Russia's controversial culture minister, Vladimir Medinsky, has said that his country's Oscar-nominated film Leviathan is not a "purely Russian story."
In an interview with Izvestia, Medinsky said that he does not see himself, his colleagues, and his friends in the gloomy movie's cast of characters. Dipping into the language of Soviet-era Socialist Realism, Medinsky laments that there are no "positive heroes" in the film.
Medinsky expresses the hope that the "talented" Andrei Zvyagintsev -- Leviathan's director -- will in the future make films without "existential gloom." He hopes to see "movies after which you want to get up and go out into the street and do something good and just without waiting -- right here and right now."
Reading Medinsky's advice to the filmmaker, we couldn't help but wonder how he might have helped other Russian artists over the years to purge their works of "existential gloom" and make them more Russian...
Anna Karenina by Lev Tolstoi
"I know you weren't completely happy with the way your last novel, Peace, came out. But this one shows a lot of improvement. Take the first sentence -- the first half is pure genius. Why can't you just write "All happy families are alike," and leave it at that? The rest is just confusing.
"And what about Anna? First of all, I don't see my friends in this story. How about we call her Alina and give her a career -- say, rhythmic gymnastics? So she jumps in front of a train -- but what's her motivation? It needs to be clearer. Say, for instance, she sees a problem on the track that could have derailed the train. And say the train is carrying Russian orphans who had been rescued from a bunch of gay foreigners who were raising them to be free-market economists.
"So she jumps down and fixes the track and, because she's a gymnast, she's able to pop back up onto the platform into the arms of a prince who is waiting to transport a pair of ancient Greek amphoras to a museum in Moscow. Can you get me a rewrite by Thursday?"
Crime And Punishment by Fyodor Dostoyevsky
"Fedya, Fedya, Fedya! Don't you remember anything I told you when we were rewriting your Notes From The House Of Those Being Joyfully Reeducated? This one is going to need a new title, for sure.
"I like your basic plot structure, but we need a few changes. I see this Raskolnikov guy responding to a St. Petersburg government suggestion that people clear their streets of snow themselves. So he's out there shoveling and this old pawnbroker sees him. She's so moved by his strong self-reliance that she converts to Orthodoxy and donates her ill-gotten gains for the construction of a new church.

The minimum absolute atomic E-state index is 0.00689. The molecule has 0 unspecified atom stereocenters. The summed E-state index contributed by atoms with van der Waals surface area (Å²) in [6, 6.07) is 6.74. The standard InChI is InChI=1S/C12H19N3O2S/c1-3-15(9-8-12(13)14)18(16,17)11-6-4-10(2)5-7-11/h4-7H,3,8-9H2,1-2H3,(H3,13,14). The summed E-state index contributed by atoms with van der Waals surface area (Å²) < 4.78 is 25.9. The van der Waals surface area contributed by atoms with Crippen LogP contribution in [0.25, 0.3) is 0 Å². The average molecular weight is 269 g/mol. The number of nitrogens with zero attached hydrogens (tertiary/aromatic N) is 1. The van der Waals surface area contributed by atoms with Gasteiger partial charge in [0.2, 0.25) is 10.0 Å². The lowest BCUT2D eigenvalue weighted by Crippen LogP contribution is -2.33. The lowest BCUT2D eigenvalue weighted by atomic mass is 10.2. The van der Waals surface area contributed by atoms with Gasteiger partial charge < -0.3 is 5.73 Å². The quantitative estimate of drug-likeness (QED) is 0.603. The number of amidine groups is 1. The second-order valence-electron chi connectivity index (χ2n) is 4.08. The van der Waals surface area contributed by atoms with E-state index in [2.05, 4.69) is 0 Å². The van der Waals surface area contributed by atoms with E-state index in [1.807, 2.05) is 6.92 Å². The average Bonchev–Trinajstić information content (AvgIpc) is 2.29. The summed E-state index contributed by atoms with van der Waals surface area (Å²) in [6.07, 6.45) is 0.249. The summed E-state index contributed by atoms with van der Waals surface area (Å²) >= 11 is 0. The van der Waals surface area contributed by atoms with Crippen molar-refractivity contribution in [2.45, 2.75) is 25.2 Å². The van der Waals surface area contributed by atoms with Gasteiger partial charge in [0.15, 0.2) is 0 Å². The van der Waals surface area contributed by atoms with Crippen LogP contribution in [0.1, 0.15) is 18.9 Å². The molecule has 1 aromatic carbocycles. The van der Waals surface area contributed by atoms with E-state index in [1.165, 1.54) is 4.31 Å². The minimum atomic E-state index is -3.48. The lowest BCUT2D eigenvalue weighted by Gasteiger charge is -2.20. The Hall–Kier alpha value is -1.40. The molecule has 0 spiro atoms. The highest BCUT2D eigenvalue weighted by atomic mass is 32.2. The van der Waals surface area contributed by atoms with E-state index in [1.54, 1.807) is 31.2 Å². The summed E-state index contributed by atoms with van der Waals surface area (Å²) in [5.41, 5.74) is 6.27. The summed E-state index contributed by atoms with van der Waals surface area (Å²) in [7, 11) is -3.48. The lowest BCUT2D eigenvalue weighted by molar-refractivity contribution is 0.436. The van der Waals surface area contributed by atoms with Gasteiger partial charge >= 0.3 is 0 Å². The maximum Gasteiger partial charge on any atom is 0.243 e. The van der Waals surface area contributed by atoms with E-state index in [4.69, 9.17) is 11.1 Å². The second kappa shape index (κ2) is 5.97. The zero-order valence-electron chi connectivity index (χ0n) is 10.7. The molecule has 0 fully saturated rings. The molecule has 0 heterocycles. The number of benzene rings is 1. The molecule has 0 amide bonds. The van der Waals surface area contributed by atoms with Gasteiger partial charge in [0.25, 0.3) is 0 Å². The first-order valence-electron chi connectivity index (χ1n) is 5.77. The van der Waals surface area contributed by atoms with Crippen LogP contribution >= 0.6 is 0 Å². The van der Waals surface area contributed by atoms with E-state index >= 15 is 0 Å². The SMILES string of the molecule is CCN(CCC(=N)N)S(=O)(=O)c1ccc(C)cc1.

"The drunkard Marmeladov is able to get a job there laying tiles. He earns enough money to send his daughter to Seliger summer camp. There she meets some nice people who teach her English and send her abroad to marry an Englishman and work as a sleeper agent."
The Bronze Horseman by Aleksandr Pushkin
"I love the opening, Aleksandr Sergeyevich! And I don't mind the flood so much. Floods happen. But I don't see myself in this Yevgeny character. What if we call him Vladimir. It scans better.
"And the madness bit? What's that? Who goes mad from a flood, even if their lover is killed? It would be more in the spirit of the times if Vladimir comes out after the flood and picks up the trash around the base of the statue. And then the Bronze Horseman, in recognition of his service, gives him a nice dacha and puts him in charge of the national railway."
Swan Lake by Pyotr Tchaikovsky
"This isn't going to work, Pyotr Ilych. Living in the forest, naked. Jumping around. Cohabitating with swans. It all smacks of a nontraditional lifestyle. There's no way we can show this to the children. Mizulina would have a cow.
"But I have an idea. Instead of swans, I see endangered cranes! The good prince, let's call him Vladimir, wants to help them migrate to Kazakhstan, but some hardworking hunters from Gazprom swoop in in a helicopter with Kalashnikovs blazing! It ends with me and my friends...I mean, the hunters sitting around the campfire, eating the cranes, and discussing how now the airways are safe for our fifth-generation fighters.
"I see Rogozin dancing the finale with a corps de ballet representing the military-industrial complex! The whole thing just writes itself, Pyotr Ilych. The children will love it."
Black Square by Kazimir Malevich
"OK, Malevich. Very funny. A black square on a blank white field. You call this a painting? I showed it to Glazunov the other day and he almost wet himself.
"But, hey, I'm a modern kind of guy. I think we can fix this, get rid of some of the gloom. You have to admit, black is a gloomy sort of color. We need something more cheerful...Yellow? No, pink! Yes, pink.
"And a square? It seems so bleakly existential, going nowhere. Just sitting there. We need something progressive! Something that points to a brighter future, something that makes people want to get out in the street and march with joy. A triangle! That's perfect. A pink triangle!
"You paint me a pink triangle, and I'll call Milonov up to arrange an exhibition in St. Petersburg."
Andrei Rublyov by Andrei Tarkovsky
"Well, Tarkovsky, I have to admit I couldn't sit through the whole thing. All that blather about the essence of art and the role of the artist and artistic freedom -- I mean, who cares?
"I'm the culture minister and, frankly, I don't care. But I sign the checks, and I want to see myself and my friends. I don't know anyone who paints icons or makes bells. Do you? And I don't know about having these guys learn from Theophanes the Greek. Doesn't that make them foreign agents? What do Greeks have to do with Orthodoxy anyway?
"I liked the part about poking the dead bird with a stick -- I saw myself in that bit. But it didn't make me want to run out into the street and do good things. We need to work on that."